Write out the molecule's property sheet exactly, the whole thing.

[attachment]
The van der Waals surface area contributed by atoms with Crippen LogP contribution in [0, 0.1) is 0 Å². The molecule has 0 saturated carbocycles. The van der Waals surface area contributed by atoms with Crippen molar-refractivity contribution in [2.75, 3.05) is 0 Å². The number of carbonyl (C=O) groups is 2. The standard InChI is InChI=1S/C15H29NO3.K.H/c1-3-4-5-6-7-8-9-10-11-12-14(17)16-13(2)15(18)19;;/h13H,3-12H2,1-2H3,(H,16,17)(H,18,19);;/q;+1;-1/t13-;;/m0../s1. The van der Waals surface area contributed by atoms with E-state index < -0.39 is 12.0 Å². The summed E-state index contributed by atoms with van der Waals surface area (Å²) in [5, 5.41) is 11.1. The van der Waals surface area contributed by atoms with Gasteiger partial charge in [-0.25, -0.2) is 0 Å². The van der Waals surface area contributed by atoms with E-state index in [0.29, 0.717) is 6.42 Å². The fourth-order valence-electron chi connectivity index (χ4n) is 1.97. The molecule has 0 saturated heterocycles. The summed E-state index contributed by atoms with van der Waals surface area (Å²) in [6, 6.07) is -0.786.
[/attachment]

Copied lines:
The van der Waals surface area contributed by atoms with Crippen LogP contribution in [0, 0.1) is 0 Å². The molecule has 0 saturated carbocycles. The van der Waals surface area contributed by atoms with Crippen molar-refractivity contribution in [2.75, 3.05) is 0 Å². The number of carbonyl (C=O) groups is 2. The standard InChI is InChI=1S/C15H29NO3.K.H/c1-3-4-5-6-7-8-9-10-11-12-14(17)16-13(2)15(18)19;;/h13H,3-12H2,1-2H3,(H,16,17)(H,18,19);;/q;+1;-1/t13-;;/m0../s1. The van der Waals surface area contributed by atoms with E-state index < -0.39 is 12.0 Å². The summed E-state index contributed by atoms with van der Waals surface area (Å²) in [5, 5.41) is 11.1. The van der Waals surface area contributed by atoms with Gasteiger partial charge in [-0.25, -0.2) is 0 Å². The van der Waals surface area contributed by atoms with E-state index in [0.29, 0.717) is 6.42 Å². The fourth-order valence-electron chi connectivity index (χ4n) is 1.97. The molecule has 0 saturated heterocycles. The summed E-state index contributed by atoms with van der Waals surface area (Å²) in [6, 6.07) is -0.786.